So. We managed to create a buffer, but it sure was unlovely to have to write the entire name of the package in the buffer-creating command. If we want to create multiple buffers, it seems useless to keep repeating the package name. Fortunately, we already have the cure for this verbosity.
More on the
import Command and Packages
Above, we used the fully qualified name
scala.collection.mutable.Buffer, which is a
combination of the package name
scala.collection.mutable and the specific name
However, we can use the
import command of Chapter 1.3 to trumpet our intention to use
buffers in advance:
import scala.collection.mutable.Bufferimport scala.collection.mutable.Buffer
Now we can create buffers by simply using the word
Buffer("the first element", "second", "third", "and a fourth")res1: scala.collection.mutable.Buffer[String] = ArrayBuffer(the first element, second, third, and a fourth) Buffer(2.40, 3.11, 4.56, 10.29, 8.11)res2: scala.collection.mutable.Buffer[Double] = ArrayBuffer(2.4, 3.11, 4.56, 10.29, 8.11)
In the rest of the examples in this chapter, we’re going to assume that
scala.collection.mutable.Buffer has been issued.
The special package
The data types that we used earlier (
String) have “just worked”. Why
didn’t we need to import them like we needed to import the buffer type?
String, too, have been defined in a package that’s part of the
standard Scala toolkit. And not just in any package but in the single most significant
package of them all, called simply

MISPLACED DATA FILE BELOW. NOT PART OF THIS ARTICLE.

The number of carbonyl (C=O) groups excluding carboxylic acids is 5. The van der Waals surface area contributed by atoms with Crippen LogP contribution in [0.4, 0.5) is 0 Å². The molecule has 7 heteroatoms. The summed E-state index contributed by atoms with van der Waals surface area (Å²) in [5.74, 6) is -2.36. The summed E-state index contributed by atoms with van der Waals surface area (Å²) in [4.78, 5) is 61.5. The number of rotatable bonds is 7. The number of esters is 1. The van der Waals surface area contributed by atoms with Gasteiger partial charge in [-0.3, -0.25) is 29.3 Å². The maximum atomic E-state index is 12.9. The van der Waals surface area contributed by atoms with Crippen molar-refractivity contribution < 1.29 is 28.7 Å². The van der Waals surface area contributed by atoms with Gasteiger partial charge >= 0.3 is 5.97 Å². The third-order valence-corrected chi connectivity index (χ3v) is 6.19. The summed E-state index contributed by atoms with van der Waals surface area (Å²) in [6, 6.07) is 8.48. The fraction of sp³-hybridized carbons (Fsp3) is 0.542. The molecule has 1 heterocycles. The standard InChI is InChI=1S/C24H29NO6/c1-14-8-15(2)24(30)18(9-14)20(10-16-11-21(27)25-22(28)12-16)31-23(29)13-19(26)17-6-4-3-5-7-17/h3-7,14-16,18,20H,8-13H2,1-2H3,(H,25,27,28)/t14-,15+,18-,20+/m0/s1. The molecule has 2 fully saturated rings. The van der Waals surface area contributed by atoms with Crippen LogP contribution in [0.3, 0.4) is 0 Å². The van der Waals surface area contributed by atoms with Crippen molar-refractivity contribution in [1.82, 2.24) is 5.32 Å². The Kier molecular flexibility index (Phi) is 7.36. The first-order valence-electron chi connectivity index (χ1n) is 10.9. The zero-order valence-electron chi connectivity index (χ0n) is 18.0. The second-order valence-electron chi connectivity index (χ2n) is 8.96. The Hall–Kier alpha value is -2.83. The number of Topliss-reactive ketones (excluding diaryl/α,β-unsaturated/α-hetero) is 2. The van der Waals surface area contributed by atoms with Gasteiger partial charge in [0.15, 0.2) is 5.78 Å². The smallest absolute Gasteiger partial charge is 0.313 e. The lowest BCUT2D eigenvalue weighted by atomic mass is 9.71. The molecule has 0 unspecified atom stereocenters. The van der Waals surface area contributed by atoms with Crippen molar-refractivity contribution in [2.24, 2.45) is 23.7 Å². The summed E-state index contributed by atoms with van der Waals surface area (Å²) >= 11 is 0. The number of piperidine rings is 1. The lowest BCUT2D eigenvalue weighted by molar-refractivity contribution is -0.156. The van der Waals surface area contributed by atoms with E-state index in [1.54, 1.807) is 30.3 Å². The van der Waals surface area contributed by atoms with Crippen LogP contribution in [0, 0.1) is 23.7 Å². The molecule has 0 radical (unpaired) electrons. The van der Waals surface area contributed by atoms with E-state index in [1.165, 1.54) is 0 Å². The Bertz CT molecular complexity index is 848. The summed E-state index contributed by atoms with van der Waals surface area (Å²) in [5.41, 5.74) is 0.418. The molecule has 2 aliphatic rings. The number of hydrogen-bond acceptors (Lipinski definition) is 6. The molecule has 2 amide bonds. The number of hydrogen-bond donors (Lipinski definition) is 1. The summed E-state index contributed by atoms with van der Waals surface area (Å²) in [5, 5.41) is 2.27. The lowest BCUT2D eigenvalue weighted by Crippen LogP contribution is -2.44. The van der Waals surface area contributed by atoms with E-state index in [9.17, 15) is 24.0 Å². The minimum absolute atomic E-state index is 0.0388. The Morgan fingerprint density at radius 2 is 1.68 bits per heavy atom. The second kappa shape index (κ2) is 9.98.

scala. The fully qualified name of the
for instance, is
scala.Int. We don’t need to use the full name, however, because the
contents of the special package
scala is so universally useful and so inseparable from
the Scala language itself that it’s been made automatically available to us in all Scala
About the REPL examples in this ebook
Note: As shown above, the REPL reports the buffer’s type
thoroughly, using a fully qualified name such as
In practice, we know full well that we’re using the buffer type
defined in that package, and gain nothing from repeatedly reading
that in the REPL’s reports. For your reading convenience, future
examples in this ebook slightly simplify the REPL’s outputs here
and there; for instance, you may see simply
scala.collection.mutable.Buffer[Double]. So don’t be flurried
if the printouts in the ebook don’t exactly match what you get
when you enter the same commands in the actual REPL.
Another note: The ebook’s examples sometimes include
commands at the beginning, especially where these commands serve
to remind you about which package a newly introduced tool is in.
On the other hand, the
import command is a routinely “necessary
evil” that we need with various tools, as with buffers here. That’s
why we omit some “self-evident”
imports in the ebook text; you’ll
still need to remember to import what you need as you program.
Actually, we’ve defined our course package
o1 in such a way that
if you import its contents, you also get to use buffers without an
import command. You can exploit this to save your
fingers as you use buffers in O1.
import o1._import o1._ Buffer(2.40, 3.11, 4.56, 10.29, 8.11)res3: Buffer[Double] = ArrayBuffer(2.4, 3.11, 4.56, 10.29, 8.11)
Using a Buffer